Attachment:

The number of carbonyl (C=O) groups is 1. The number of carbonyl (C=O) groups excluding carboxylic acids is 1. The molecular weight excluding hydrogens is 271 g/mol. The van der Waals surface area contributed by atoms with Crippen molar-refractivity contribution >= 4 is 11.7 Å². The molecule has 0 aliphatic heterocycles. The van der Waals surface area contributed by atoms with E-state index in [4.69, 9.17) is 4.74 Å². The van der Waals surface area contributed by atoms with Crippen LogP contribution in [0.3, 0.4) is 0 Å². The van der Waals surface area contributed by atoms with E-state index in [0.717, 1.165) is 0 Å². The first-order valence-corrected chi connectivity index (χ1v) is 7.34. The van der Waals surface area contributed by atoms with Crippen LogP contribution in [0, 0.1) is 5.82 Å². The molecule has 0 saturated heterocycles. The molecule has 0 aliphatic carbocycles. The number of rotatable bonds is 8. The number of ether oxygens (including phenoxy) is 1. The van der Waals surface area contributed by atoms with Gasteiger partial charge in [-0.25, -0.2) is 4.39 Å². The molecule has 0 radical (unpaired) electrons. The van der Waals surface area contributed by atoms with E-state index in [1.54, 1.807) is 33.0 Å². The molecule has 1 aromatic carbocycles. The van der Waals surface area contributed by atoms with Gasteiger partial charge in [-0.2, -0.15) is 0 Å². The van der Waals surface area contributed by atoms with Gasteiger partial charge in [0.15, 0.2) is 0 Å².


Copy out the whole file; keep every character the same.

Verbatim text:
The number of carbonyl (C=O) groups is 1. The number of carbonyl (C=O) groups excluding carboxylic acids is 1. The molecular weight excluding hydrogens is 271 g/mol. The van der Waals surface area contributed by atoms with Crippen molar-refractivity contribution >= 4 is 11.7 Å². The molecule has 0 aliphatic heterocycles. The van der Waals surface area contributed by atoms with E-state index in [4.69, 9.17) is 4.74 Å². The van der Waals surface area contributed by atoms with Crippen LogP contribution in [0.3, 0.4) is 0 Å². The van der Waals surface area contributed by atoms with E-state index in [0.717, 1.165) is 0 Å². The first-order valence-corrected chi connectivity index (χ1v) is 7.34. The van der Waals surface area contributed by atoms with Crippen LogP contribution in [0, 0.1) is 5.82 Å². The molecule has 0 saturated heterocycles. The molecule has 0 aliphatic carbocycles. The number of rotatable bonds is 8. The number of ether oxygens (including phenoxy) is 1. The van der Waals surface area contributed by atoms with Gasteiger partial charge in [-0.25, -0.2) is 4.39 Å². The molecule has 0 radical (unpaired) electrons. The van der Waals surface area contributed by atoms with E-state index in [1.54, 1.807) is 33.0 Å². The molecule has 1 aromatic carbocycles. The van der Waals surface area contributed by atoms with Gasteiger partial charge in [-0.2, -0.15) is 0 Å². The van der Waals surface area contributed by atoms with Gasteiger partial charge in [0.15, 0.2) is 0 Å².